Shipping all over the world
By Heather Legg
For any business, especially a small one, shipping costs, from local to national to international, can dig in and take up a big part of the budget.
Though business owners may not be able to avoid costly shipping all the way around, there are some ways to ship smartly and save on at least some of the cost. If owners can save even a small percentage of shipping costs and transportation, that all goes towards more money in the owner’s pocket and less going out the door with the shipments.
Think about some of these shipping considerations to help you save money in your business’s shipping and transportation logistics:
1. Choose who you will work with for shipping – USPS, UPS, FedEx – and then make sure you work with them to find the best methods for your business, your product and your shipping needs. Some companies like to have two providers to work with, but you should definitely choose one that you can get to know on a personal basis. Think about convenience as well; one across the street will save you time and money than working with one across town.
2. Recycle packing materials - This may seem like a no brainer, but packaging can add up in a big way. Save the packages you receive and adapt them to what you need to pack up.
3. Entrepreneur advises working closely with the small business specialist from your provider. They can help decide things like how to ship – air or ground which depends on distance and size/weight of package. They can also help with the timing of when to ship to avoid express fees. Entrepreneur adds that those who don’t work closely with their carrier can spend around 40 percent or more on shipping fees than the business owners who do work with their providers.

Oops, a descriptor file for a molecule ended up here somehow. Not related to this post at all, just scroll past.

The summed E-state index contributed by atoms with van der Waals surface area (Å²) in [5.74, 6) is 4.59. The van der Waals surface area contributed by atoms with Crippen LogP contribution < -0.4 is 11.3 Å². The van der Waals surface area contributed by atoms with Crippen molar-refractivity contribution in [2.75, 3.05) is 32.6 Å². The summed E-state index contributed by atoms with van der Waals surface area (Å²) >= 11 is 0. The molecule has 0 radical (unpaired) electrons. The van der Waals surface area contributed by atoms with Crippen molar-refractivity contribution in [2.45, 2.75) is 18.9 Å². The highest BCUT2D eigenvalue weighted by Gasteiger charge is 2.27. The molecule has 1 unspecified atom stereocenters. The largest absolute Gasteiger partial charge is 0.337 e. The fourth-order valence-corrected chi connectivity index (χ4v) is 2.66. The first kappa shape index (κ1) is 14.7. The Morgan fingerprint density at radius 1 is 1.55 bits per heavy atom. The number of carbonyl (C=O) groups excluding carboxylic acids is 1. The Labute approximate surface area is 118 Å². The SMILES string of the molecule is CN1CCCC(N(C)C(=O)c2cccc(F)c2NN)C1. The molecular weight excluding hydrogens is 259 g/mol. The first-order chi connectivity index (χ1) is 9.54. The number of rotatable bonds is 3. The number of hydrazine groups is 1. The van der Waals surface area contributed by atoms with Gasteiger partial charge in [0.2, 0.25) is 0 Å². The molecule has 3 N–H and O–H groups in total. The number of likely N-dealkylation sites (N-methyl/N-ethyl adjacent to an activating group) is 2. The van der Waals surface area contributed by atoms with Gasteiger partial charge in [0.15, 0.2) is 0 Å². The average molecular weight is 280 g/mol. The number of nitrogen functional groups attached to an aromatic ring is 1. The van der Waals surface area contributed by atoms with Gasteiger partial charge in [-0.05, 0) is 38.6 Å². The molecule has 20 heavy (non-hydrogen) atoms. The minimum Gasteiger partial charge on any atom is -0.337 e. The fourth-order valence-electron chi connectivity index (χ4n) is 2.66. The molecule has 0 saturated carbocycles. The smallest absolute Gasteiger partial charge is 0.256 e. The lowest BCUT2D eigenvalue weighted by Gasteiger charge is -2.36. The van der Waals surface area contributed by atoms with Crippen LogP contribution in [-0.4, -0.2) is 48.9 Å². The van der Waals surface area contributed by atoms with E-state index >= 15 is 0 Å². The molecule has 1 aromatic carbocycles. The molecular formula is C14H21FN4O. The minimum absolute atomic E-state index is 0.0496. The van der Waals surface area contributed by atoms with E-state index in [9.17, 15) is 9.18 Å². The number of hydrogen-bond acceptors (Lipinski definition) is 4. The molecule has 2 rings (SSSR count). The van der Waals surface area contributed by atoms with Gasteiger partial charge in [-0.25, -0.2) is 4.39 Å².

4. Be clear with your customers. If you are charging shipping on their purchase, let them know, and let them know how much it will be for each kind of shipping. If shipping is included in the price, make them aware of that as well. No customer wants to see a surprise delivery charge tacked onto the purchase price.
5. Consider letting someone else do it. If your business has grown and it’s gotten too much for you to go and ship every package, outsource it. There are companies out there to handle your shipping practices and you can focus on other aspects of your businesses, like getting those orders that need to be shipped!
Once your shipping needs begin to take off, you know it’s a good thing.
But as your business grows, you may need to adapt your shipping needs and methods.
Stay on top of it and work with your partners and customers to make sure you are continually maintaining the best prices and most efficient practices.
Heather Legg is a writer who covers topics related to small business, hiring and Steve Wynn.
FedEx is Reshaping Last Mile with Autonomous Vehicles
FedEx is embarking on an expanded test of autonomous, driver-less delivery vehicles to develop its last-mile logistics.